New Water Pipeline Reduces Water Truck Trips in PA

Aqua America and Penn Virginia Resource Partners (PVR) issued a press release yesterday to call attention to a recently completed private pipeline project in the Marcellus Shale in north-central PA. What’s new and different about this pipeline is what it carries: water. The newly completed pipeline supplies water to drilling sites without the need for water trucks—and that’s the “angle” Aqua America and PVR are pushing. They tout the fact that already, in less than a month of operation, the pipeline has eliminated more than 2,000 water truck trips.

From the press release:

Aqua America Inc. and Penn Virginia Resource Partners, L.P. ("PVR") today announced that a newly constructed private pipeline supplying fresh water to certain natural gas producers drilling in the Marcellus Shale in north-central Pennsylvania is now fully operational. It marks the first time water is being commercially supplied directly to drill sites in the Marcellus Shale without the public-highway use of heavy-weight 5,400-gallon tanker trucks customarily employed in well completions. In less than a month of operation, the pipeline has already eliminated more than 2,000 water truck trips over rural roadways. In addition, this project supported the creation of approximately 100 local jobs over the course of construction.

The pipeline project is owned and operated by Aqua — PVR Water Services, LLC, a joint venture of certain Aqua America and PVR operating subsidiaries. The 12-inch diameter steel pipeline largely parallels the trunkline of PVR’s gathering system in Lycoming County and shares PVR’s existing rights-of-way. PVR constructed the fresh water pipeline and handled negotiation of water pipeline capacity contracts with producers. Each company has invested approximately $10.2 million as of March 31, 2012, for construction of the first segment of the project. The joint venture has entered into a three-year agreement with Range Resources – Appalachia, LLC, a wholly owned subsidiary of Range Resources Corporation, to supply fresh water to three of Range’s water impoundments.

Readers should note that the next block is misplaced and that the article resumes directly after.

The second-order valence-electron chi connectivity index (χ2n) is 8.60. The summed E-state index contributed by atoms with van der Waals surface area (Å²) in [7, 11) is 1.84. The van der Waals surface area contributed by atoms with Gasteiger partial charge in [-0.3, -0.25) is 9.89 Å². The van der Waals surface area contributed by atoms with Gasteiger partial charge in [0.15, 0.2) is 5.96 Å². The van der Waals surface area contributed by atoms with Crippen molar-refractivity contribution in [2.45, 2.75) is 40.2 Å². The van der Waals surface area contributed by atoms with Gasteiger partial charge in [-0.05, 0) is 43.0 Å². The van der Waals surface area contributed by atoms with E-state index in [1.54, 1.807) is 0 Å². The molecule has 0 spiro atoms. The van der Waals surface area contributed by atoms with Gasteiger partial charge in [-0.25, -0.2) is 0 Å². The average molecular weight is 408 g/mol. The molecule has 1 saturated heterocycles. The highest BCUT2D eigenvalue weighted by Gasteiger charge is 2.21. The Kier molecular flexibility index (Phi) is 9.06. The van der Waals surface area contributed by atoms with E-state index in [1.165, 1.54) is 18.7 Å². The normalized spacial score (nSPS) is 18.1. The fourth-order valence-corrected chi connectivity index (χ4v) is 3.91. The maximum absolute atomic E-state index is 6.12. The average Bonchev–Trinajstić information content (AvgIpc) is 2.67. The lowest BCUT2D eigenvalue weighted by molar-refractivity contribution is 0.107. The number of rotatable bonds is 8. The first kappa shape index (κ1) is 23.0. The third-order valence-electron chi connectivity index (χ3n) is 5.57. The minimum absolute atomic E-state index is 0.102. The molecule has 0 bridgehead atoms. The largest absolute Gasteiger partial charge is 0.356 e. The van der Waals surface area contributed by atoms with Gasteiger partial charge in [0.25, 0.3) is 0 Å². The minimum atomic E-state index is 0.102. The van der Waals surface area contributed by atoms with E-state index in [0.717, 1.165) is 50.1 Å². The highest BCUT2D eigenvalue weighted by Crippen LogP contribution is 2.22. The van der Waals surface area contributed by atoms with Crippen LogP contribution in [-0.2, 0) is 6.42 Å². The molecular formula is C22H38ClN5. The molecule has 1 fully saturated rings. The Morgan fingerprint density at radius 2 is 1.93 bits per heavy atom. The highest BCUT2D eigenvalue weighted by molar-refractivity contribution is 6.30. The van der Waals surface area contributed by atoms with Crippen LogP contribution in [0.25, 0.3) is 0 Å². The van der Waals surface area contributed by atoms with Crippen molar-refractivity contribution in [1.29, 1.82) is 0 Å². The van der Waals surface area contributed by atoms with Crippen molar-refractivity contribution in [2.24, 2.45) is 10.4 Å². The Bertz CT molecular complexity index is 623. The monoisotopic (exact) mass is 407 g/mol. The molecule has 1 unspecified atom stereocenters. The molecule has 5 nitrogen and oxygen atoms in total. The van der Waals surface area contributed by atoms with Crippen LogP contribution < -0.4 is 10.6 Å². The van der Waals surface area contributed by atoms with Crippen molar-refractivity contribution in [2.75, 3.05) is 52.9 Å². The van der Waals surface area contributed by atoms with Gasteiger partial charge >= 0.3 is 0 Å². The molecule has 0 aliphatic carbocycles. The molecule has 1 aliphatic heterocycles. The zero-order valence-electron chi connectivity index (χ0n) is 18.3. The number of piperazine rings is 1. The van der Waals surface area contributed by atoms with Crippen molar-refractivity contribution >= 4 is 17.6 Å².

William H. Shea, Jr., Chief Executive Officer of PVR, said, “We are pleased to see the start of service of the first phase of this new private pipeline water delivery system that so tangibly benefits both the residents and the contracting producers in the local communities where we operate. We look forward to completing the planned extensions of the pipeline and the expansion of service to additional producers in the region.”

Aqua America Chairman and CEO Nicholas DeBenedictis said, “We are glad to have entered a business offering a positive alternative to the impact of truck hauling through rural communities, while reducing diesel emissions and the overall carbon footprint of providing needed water to the drilling business. By reducing truck traffic, we are also reducing the noise from the vehicles and wear-and-tear on local roadways, plus helping to reduce carbon emissions associated with the thousands of truck trips that have been eliminated because of the pipeline.

“We’ve been in the water business for more than 125 years and shale drilling is a very water intensive business,” DeBenedictis continued. “As this business continues to grow, it’s important that water professionals like Aqua America be involved to ensure the proper management of such an important resource.”*

Playing devil’s advocate (which MDN loves to do), you might say that the 100 temporary jobs the pipeline created while it was constructed have eliminated an equal number of long-term jobs for the drivers of those water trucks. MDN would also point out that drillers pay for roadway upgrades and almost always leave roads in better shape after the drilling is done than before they arrived—giving local residents better roads at no taxpayer expense. Of course, less truck traffic is a good thing. So is using less diesel fuel (less pollution, less noise, etc.). The pendulum swings back and forth in this argument.

MDN is certainly not saying using water pipelines is a bad thing for drilling! Just sayin’ there’s two sides to this issue and sinking permanent pipelines in the ground may not always be the best alternative.

*Aqua America/Penn Virginia Resource Partners (Apr 30, 2012) – More Than 2,000 Truck Trips Already Removed from PA Roadways as New 18-Mile Water Pipeline Supplies Shale Drill Sites

  • Victor Potts

    If they use the right type of pipe, why not water in, then later, gas out?

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